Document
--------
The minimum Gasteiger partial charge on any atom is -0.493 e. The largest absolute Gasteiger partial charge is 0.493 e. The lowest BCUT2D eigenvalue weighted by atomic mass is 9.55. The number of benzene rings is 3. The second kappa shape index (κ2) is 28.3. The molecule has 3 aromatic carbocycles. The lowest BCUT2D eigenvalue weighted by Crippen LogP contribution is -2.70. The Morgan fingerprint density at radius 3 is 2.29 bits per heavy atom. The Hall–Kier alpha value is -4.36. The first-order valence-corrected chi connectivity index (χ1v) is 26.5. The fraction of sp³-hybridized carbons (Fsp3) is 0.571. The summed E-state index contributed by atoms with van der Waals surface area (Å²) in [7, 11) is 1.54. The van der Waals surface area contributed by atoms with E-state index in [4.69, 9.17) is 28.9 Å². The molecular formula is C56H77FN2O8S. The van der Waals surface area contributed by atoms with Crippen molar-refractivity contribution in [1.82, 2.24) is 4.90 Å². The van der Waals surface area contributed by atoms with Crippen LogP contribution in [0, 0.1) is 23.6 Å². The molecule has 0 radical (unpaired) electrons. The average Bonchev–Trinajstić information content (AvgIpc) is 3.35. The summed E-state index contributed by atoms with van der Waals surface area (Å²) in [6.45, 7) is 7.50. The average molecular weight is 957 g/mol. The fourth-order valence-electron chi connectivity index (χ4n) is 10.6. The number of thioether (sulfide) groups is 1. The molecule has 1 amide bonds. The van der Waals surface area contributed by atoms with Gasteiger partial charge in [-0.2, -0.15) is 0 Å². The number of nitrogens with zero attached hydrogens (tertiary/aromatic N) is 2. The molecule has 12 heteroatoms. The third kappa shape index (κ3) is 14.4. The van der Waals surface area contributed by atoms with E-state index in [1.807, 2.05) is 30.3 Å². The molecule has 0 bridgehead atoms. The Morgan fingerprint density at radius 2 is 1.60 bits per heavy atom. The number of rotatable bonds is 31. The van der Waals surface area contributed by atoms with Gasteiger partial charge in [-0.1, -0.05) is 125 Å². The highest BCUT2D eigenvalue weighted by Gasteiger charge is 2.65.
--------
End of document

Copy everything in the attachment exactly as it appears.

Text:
The minimum Gasteiger partial charge on any atom is -0.493 e. The largest absolute Gasteiger partial charge is 0.493 e. The lowest BCUT2D eigenvalue weighted by atomic mass is 9.55. The number of benzene rings is 3. The second kappa shape index (κ2) is 28.3. The molecule has 3 aromatic carbocycles. The lowest BCUT2D eigenvalue weighted by Crippen LogP contribution is -2.70. The Morgan fingerprint density at radius 3 is 2.29 bits per heavy atom. The Hall–Kier alpha value is -4.36. The first-order valence-corrected chi connectivity index (χ1v) is 26.5. The fraction of sp³-hybridized carbons (Fsp3) is 0.571. The summed E-state index contributed by atoms with van der Waals surface area (Å²) in [7, 11) is 1.54. The van der Waals surface area contributed by atoms with E-state index in [4.69, 9.17) is 28.9 Å². The molecular formula is C56H77FN2O8S. The van der Waals surface area contributed by atoms with Crippen molar-refractivity contribution in [1.82, 2.24) is 4.90 Å². The van der Waals surface area contributed by atoms with Crippen LogP contribution in [0, 0.1) is 23.6 Å². The molecule has 0 radical (unpaired) electrons. The average Bonchev–Trinajstić information content (AvgIpc) is 3.35. The summed E-state index contributed by atoms with van der Waals surface area (Å²) in [6.45, 7) is 7.50. The average molecular weight is 957 g/mol. The fourth-order valence-electron chi connectivity index (χ4n) is 10.6. The number of thioether (sulfide) groups is 1. The molecule has 1 amide bonds. The van der Waals surface area contributed by atoms with Gasteiger partial charge in [-0.2, -0.15) is 0 Å². The number of nitrogens with zero attached hydrogens (tertiary/aromatic N) is 2. The molecule has 12 heteroatoms. The third kappa shape index (κ3) is 14.4. The van der Waals surface area contributed by atoms with E-state index in [1.807, 2.05) is 30.3 Å². The molecule has 0 bridgehead atoms. The Morgan fingerprint density at radius 2 is 1.60 bits per heavy atom. The number of rotatable bonds is 31. The van der Waals surface area contributed by atoms with Gasteiger partial charge in [-0.1, -0.05) is 125 Å². The highest BCUT2D eigenvalue weighted by Gasteiger charge is 2.65.